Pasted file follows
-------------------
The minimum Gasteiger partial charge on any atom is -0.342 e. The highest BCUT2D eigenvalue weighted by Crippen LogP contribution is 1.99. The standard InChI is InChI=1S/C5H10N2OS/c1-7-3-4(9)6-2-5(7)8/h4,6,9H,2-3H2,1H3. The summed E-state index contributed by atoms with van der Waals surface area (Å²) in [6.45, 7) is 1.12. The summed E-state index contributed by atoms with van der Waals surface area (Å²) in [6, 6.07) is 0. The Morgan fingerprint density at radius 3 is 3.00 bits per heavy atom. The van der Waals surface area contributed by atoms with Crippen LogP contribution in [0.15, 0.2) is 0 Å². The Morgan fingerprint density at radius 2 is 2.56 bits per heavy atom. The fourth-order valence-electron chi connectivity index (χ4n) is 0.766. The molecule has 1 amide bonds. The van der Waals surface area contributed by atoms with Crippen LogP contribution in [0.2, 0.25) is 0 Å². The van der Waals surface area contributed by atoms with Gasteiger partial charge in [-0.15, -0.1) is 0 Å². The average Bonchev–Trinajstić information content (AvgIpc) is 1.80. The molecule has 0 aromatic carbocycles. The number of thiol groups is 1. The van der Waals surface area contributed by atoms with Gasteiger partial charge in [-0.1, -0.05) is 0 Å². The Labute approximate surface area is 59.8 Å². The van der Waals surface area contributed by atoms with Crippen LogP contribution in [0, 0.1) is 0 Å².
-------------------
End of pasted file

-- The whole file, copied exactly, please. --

The minimum Gasteiger partial charge on any atom is -0.342 e. The highest BCUT2D eigenvalue weighted by Crippen LogP contribution is 1.99. The standard InChI is InChI=1S/C5H10N2OS/c1-7-3-4(9)6-2-5(7)8/h4,6,9H,2-3H2,1H3. The summed E-state index contributed by atoms with van der Waals surface area (Å²) in [6.45, 7) is 1.12. The summed E-state index contributed by atoms with van der Waals surface area (Å²) in [6, 6.07) is 0. The Morgan fingerprint density at radius 3 is 3.00 bits per heavy atom. The van der Waals surface area contributed by atoms with Crippen LogP contribution in [0.15, 0.2) is 0 Å². The Morgan fingerprint density at radius 2 is 2.56 bits per heavy atom. The fourth-order valence-electron chi connectivity index (χ4n) is 0.766. The molecule has 1 amide bonds. The van der Waals surface area contributed by atoms with Crippen LogP contribution in [0.2, 0.25) is 0 Å². The van der Waals surface area contributed by atoms with Gasteiger partial charge in [-0.15, -0.1) is 0 Å². The average Bonchev–Trinajstić information content (AvgIpc) is 1.80. The molecule has 0 aromatic carbocycles. The number of thiol groups is 1. The van der Waals surface area contributed by atoms with Gasteiger partial charge in [-0.1, -0.05) is 0 Å². The Labute approximate surface area is 59.8 Å². The van der Waals surface area contributed by atoms with Crippen LogP contribution in [0, 0.1) is 0 Å².